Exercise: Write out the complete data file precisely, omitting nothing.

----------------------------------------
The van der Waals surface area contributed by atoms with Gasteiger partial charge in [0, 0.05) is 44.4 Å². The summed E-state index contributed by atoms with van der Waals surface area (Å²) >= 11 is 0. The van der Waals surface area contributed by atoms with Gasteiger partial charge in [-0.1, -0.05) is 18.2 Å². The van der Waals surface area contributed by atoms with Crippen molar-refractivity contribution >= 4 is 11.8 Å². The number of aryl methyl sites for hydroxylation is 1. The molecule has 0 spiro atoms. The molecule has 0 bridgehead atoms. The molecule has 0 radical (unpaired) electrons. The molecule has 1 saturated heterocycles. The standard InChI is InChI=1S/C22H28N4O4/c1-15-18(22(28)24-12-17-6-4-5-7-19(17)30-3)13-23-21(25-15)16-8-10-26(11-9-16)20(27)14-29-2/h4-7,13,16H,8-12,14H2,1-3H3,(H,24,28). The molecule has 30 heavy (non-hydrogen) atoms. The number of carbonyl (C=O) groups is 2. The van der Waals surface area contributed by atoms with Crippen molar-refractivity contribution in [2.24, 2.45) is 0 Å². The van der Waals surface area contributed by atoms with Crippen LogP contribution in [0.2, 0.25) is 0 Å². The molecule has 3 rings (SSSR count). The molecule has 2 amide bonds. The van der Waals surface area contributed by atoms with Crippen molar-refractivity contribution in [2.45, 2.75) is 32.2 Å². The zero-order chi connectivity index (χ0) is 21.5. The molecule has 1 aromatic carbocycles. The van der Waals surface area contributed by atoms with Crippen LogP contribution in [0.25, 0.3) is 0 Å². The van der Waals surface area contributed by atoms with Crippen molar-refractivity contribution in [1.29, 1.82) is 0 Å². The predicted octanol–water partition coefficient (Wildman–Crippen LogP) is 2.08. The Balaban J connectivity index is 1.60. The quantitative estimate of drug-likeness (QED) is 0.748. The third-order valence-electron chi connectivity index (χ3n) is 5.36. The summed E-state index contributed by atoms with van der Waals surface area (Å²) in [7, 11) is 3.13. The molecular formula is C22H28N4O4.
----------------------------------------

The van der Waals surface area contributed by atoms with Gasteiger partial charge in [0, 0.05) is 44.4 Å². The summed E-state index contributed by atoms with van der Waals surface area (Å²) >= 11 is 0. The van der Waals surface area contributed by atoms with Gasteiger partial charge in [-0.1, -0.05) is 18.2 Å². The van der Waals surface area contributed by atoms with Crippen molar-refractivity contribution >= 4 is 11.8 Å². The number of aryl methyl sites for hydroxylation is 1. The molecule has 0 spiro atoms. The molecule has 0 bridgehead atoms. The molecule has 0 radical (unpaired) electrons. The molecule has 1 saturated heterocycles. The standard InChI is InChI=1S/C22H28N4O4/c1-15-18(22(28)24-12-17-6-4-5-7-19(17)30-3)13-23-21(25-15)16-8-10-26(11-9-16)20(27)14-29-2/h4-7,13,16H,8-12,14H2,1-3H3,(H,24,28). The molecule has 30 heavy (non-hydrogen) atoms. The number of carbonyl (C=O) groups is 2. The van der Waals surface area contributed by atoms with Crippen molar-refractivity contribution in [2.24, 2.45) is 0 Å². The van der Waals surface area contributed by atoms with Crippen LogP contribution in [0.2, 0.25) is 0 Å². The molecule has 3 rings (SSSR count). The molecule has 2 amide bonds. The van der Waals surface area contributed by atoms with Crippen molar-refractivity contribution in [2.45, 2.75) is 32.2 Å². The zero-order chi connectivity index (χ0) is 21.5. The molecule has 1 aromatic carbocycles. The van der Waals surface area contributed by atoms with Crippen LogP contribution in [0.25, 0.3) is 0 Å². The van der Waals surface area contributed by atoms with Crippen molar-refractivity contribution in [1.29, 1.82) is 0 Å². The predicted octanol–water partition coefficient (Wildman–Crippen LogP) is 2.08. The Balaban J connectivity index is 1.60. The quantitative estimate of drug-likeness (QED) is 0.748. The third-order valence-electron chi connectivity index (χ3n) is 5.36. The summed E-state index contributed by atoms with van der Waals surface area (Å²) in [7, 11) is 3.13. The molecular formula is C22H28N4O4.